Religious tourism

Church of St. Donatus – Zadar

The symbol of the city of Zadar and the most famous monumental edifice in Croatia from the early Middle Ages Church of St. Donatus is round pre-Romanesque church which was called the Church of the Holy Trinity until the 15th c., and from that time on carries the name of Saint Donatus, by the bishop who had it built. The church was mentioned for the first time in mid 10th c. in the documents of the Byzantine emperor Constantine VII Porphyrogennetos. As a symbol of the city of Zadar and the most famous example of early medieval Croatian architecture, the church is unique in Europe. Due to its superb acoustics, it is also a popular venue for music events.

Church of St. Mark – Zagreb

The colorful Church of St. Mark is one of the oldest buildings in Zagreb and of its symbols. It is first mentioned in the list of parish churches in the Capitol Statute of 1334. St. Mark's Church is easily recognizable by the checkered design on its roof depicting the coat of arms of Croatia, Dalmatia, Slavonia, and Zagreb city. It was built in the 13th century; from that first, the Romanesque period, only a window in the south wall and the bell-tower foundation are preserved. Gothic arches and the shrine were built in the second half of the 14th century when the church got its most valuable part - luxurious Gothic south portal. In terms of figures, it contains, that the Gothic portal is one of the most beautiful ones in Croatia. It was made in the Parler workshop, one of the most famous medieval sculpting workshops. The northwestern wall contains the oldest known coat - of - arms of Zagreb from 1499. The church was thoroughly reconstructed in the second half of the 19th century, based on the designs of Viennese architects Friedrich Schmidt and Hermann Bolle. It underwent another reconstruction in the first half of the 20th century. At that time, renowned painter Jozo Kljakovic (1888 - 1969) painted its walls, while the altar was decorated with works of the sculptor Ivan Mestrovic.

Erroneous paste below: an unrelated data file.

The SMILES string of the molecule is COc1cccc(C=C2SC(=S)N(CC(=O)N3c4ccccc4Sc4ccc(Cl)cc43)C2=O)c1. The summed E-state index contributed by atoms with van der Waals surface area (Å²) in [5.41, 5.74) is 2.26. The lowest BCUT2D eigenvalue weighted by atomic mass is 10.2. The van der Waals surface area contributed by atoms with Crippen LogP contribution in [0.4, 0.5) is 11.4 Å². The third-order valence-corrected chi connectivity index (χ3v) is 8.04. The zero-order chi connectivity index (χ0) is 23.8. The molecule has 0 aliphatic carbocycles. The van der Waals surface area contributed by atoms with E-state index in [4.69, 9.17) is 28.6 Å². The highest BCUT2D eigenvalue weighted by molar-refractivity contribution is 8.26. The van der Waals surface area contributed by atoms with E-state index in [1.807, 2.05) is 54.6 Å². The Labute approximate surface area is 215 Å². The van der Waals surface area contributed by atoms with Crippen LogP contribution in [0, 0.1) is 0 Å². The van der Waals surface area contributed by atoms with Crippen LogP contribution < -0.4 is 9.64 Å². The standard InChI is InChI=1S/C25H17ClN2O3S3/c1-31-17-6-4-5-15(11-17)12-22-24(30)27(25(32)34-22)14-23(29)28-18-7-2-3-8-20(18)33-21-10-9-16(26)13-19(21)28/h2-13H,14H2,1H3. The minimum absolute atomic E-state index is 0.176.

The Cathedral of Assumption of the Blessed Virgin Mary – Zagreb

Capitol Square is dominated by this cathedral, formerly known as St Stephen’s. The Cathedral of the Assumption of the Blessed Virgin Mary is dedicated to the Assumption of the Virgin Mary into Heaven and to Saints Stephen and Ladislaus. The typically Gothic cathedral is known as „Katedrala Marijina Uznesenja” in Croatian but English speaking tourists often refer to it as the Zagreb Cathedral. Its twin spires, which can be seen from many parts of the city, make it the most visited attraction in Zagreb. Although the cathedral’s original Gothic structure has been transformed many times over, the sacristy still contains a cycle of frescoes dating from the 13th century. An earthquake in 1880 badly damaged the cathedral and reconstruction in a neo-Gothic style began around the turn of the 20th century.

The Cathedral of St. Jacob, Sibenik

Built between 1431 and 1535, St. Jacob’s Cathedral witnessed important exchanges in the area of monumental art between North Italy, Dalmatia and Tuscany in the 15th and 16th centuries. Three architects - Francesco di Giacomo, George of Dalmatia and Nicholas of Florence – developed a structure fully made of stone, by using a unique technique for the cathedral’s dome. The result is a harmonious stone whole, arrangement methods, and absolute harmony within the cathedral. The cathedral of St. Jacob is well known for the iconographic innovations, among which the frieze of 74 head sculptures, which are individual portraits of the contemporaries of Juraj Dalmatinac, takes a special place. It is considered to be the most numerous portrait gallery of the highest quality exhibited as the public monument on a sacral object in Europe. Also, introduced was the relief representing Father God with the dove of the Holy Spirit and angels on the vault of the baptistery of the Cathedral.